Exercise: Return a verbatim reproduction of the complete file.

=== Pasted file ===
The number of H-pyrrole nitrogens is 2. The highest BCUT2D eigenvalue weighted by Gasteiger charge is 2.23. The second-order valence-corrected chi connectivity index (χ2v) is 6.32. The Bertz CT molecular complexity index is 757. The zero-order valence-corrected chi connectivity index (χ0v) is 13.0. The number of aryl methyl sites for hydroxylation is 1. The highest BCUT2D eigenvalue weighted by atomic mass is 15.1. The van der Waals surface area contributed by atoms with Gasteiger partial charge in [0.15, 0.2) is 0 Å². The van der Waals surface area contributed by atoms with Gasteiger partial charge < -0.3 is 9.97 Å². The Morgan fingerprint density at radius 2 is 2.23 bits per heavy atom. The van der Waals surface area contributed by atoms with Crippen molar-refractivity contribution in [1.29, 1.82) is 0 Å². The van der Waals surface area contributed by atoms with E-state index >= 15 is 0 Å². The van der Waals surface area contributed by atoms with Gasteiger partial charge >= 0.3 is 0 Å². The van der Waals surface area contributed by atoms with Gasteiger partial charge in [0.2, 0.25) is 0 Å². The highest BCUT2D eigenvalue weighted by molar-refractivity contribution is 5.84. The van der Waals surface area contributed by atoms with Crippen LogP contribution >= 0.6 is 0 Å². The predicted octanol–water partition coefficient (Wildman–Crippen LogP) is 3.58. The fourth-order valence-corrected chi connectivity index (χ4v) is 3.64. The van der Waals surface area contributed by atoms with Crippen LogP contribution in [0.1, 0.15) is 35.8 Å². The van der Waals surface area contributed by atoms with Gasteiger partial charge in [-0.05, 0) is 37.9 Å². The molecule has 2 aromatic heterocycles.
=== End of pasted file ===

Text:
The number of H-pyrrole nitrogens is 2. The highest BCUT2D eigenvalue weighted by Gasteiger charge is 2.23. The second-order valence-corrected chi connectivity index (χ2v) is 6.32. The Bertz CT molecular complexity index is 757. The zero-order valence-corrected chi connectivity index (χ0v) is 13.0. The number of aryl methyl sites for hydroxylation is 1. The highest BCUT2D eigenvalue weighted by atomic mass is 15.1. The van der Waals surface area contributed by atoms with Gasteiger partial charge in [0.15, 0.2) is 0 Å². The van der Waals surface area contributed by atoms with Gasteiger partial charge < -0.3 is 9.97 Å². The Morgan fingerprint density at radius 2 is 2.23 bits per heavy atom. The van der Waals surface area contributed by atoms with Crippen molar-refractivity contribution in [1.29, 1.82) is 0 Å². The van der Waals surface area contributed by atoms with E-state index >= 15 is 0 Å². The van der Waals surface area contributed by atoms with Gasteiger partial charge >= 0.3 is 0 Å². The van der Waals surface area contributed by atoms with Gasteiger partial charge in [0.2, 0.25) is 0 Å². The highest BCUT2D eigenvalue weighted by molar-refractivity contribution is 5.84. The van der Waals surface area contributed by atoms with Crippen LogP contribution >= 0.6 is 0 Å². The predicted octanol–water partition coefficient (Wildman–Crippen LogP) is 3.58. The fourth-order valence-corrected chi connectivity index (χ4v) is 3.64. The van der Waals surface area contributed by atoms with Crippen LogP contribution in [0.1, 0.15) is 35.8 Å². The van der Waals surface area contributed by atoms with Gasteiger partial charge in [-0.05, 0) is 37.9 Å². The molecule has 2 aromatic heterocycles.